Apple has taken notice of a proposed law in Nebraska that would open up repair options for users and likely make repair cheaper and quicker. The Nebraska law, otherwise known as Legislative Bill 67 (Fair Repair Act), would mandate manufacturers publically provide service guides and materials that would allow a third-party to repair broken tech devices. In the case of Apple, you need to bring your device into an Apple Store for repair or send it to Apple themselves to fix any issues. Even if Apple can fix your issue, often times Apple repairs can become costly.
“Some of us believe that this practice is monopolistic,” said Sen. Phil Boyle, who is sponsoring a similar bill in New York. “If I buy a computer, they are almost requiring me to go back to the facility to get it fixed at an inflated rate.” Aside from Nebraska and New York, lawmakers are reportedly considering “right to repair” laws in Illinois, Kansas, Minnesota, Massachusetts, Tennessee, and Wyoming, Ars Technica reports — though previous similar legislation has failed to pass.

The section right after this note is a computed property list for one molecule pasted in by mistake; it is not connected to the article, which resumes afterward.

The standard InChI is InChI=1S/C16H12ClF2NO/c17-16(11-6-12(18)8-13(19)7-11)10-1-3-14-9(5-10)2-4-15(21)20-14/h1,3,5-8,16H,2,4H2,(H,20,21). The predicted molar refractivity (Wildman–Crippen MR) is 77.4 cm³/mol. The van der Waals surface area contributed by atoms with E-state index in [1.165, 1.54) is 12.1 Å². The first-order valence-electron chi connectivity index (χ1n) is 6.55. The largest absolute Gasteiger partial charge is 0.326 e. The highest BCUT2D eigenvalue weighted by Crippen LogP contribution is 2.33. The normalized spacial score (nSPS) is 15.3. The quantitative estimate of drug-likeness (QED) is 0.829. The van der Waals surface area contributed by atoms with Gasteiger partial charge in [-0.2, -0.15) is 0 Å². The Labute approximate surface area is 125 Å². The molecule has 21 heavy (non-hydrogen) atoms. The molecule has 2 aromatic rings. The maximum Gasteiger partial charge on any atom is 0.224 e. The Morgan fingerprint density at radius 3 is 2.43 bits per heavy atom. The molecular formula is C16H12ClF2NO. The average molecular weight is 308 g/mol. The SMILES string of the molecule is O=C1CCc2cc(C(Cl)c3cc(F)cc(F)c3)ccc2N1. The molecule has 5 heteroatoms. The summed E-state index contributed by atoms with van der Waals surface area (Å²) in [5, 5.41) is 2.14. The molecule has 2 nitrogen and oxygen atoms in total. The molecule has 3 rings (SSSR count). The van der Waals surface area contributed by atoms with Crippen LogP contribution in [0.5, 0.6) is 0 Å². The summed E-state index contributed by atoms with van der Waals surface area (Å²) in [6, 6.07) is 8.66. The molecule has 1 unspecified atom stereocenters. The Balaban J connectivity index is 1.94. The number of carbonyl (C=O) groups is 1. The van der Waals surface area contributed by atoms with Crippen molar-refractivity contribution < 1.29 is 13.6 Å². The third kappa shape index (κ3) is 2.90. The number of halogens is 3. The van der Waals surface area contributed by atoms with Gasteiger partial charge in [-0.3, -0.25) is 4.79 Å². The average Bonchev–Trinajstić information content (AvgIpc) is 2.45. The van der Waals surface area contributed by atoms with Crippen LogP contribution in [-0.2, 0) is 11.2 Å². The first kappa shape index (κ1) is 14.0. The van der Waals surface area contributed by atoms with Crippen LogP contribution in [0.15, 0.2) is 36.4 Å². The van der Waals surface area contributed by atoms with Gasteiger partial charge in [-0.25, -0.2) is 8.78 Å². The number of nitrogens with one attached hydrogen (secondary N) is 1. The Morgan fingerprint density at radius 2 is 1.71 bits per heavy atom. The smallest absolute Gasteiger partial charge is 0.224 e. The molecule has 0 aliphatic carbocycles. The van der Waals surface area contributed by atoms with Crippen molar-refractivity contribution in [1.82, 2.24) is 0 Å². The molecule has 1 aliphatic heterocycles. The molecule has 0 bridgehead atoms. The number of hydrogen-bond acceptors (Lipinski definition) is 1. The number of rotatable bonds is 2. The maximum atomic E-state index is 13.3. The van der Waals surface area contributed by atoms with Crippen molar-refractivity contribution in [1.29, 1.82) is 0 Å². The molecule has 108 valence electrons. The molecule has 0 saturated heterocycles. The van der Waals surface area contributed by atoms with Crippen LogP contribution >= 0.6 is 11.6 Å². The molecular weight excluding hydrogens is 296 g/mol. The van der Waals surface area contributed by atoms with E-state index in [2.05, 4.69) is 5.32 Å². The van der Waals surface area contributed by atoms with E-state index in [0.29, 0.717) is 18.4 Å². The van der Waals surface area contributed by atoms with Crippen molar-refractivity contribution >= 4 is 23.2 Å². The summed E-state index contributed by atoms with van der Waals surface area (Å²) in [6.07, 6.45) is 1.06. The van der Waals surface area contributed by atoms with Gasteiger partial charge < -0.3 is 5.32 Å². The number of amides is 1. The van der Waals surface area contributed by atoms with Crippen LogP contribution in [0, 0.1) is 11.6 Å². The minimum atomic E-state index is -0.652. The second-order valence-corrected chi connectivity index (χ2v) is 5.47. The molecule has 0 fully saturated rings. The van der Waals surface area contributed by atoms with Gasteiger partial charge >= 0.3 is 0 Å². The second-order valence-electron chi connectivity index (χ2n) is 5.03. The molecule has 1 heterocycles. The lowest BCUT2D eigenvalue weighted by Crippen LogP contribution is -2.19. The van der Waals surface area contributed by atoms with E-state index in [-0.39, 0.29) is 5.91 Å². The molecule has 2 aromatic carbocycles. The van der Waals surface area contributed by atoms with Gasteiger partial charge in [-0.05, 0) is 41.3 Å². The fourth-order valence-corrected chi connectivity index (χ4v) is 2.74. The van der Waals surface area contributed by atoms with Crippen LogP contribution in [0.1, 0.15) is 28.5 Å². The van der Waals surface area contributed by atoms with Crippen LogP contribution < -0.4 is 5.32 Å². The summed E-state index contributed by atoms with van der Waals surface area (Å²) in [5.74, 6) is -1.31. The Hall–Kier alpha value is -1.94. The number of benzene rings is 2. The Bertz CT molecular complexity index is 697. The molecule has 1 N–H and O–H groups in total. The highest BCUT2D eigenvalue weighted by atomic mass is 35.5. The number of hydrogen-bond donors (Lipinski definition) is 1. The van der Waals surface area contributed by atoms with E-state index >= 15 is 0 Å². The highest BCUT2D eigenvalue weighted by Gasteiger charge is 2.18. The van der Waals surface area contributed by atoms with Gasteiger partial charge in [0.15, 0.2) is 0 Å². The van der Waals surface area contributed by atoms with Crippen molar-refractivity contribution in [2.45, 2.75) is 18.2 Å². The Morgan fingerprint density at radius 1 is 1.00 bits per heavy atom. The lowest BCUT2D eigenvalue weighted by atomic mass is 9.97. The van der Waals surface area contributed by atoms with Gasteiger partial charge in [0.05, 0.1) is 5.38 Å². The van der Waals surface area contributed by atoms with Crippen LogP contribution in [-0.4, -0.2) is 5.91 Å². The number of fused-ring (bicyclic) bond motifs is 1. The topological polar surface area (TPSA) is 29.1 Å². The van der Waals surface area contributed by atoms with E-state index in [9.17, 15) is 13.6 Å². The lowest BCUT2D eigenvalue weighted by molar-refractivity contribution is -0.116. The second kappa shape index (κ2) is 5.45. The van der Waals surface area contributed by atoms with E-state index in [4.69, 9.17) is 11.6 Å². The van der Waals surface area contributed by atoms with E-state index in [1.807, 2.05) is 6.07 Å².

Part of the problem and argument against the proposed law is security. Companies like Apple argue that providing service guides, repair materials, and diagnostic materials could compromise the security of their devices putting users at risk. The battle between Nebraska and Apple is certainly something to watch and see how things pan out. If LB 67 does pass, that could open a whole new can of worms in many other states.
“If LB 67 passes, Nebraska will be the first state to pass this legislation, and it would have a domino effect nationwide,” Sen. Brasch wrote on her website. “This legislation will positively impact all consumers, of all ages and income levels, by adding competition to the electronic repair market, and by paving the way for more innovation. I did not realize how important this legislation is nationally until Apple sent lobbyists to my office to oppose it.”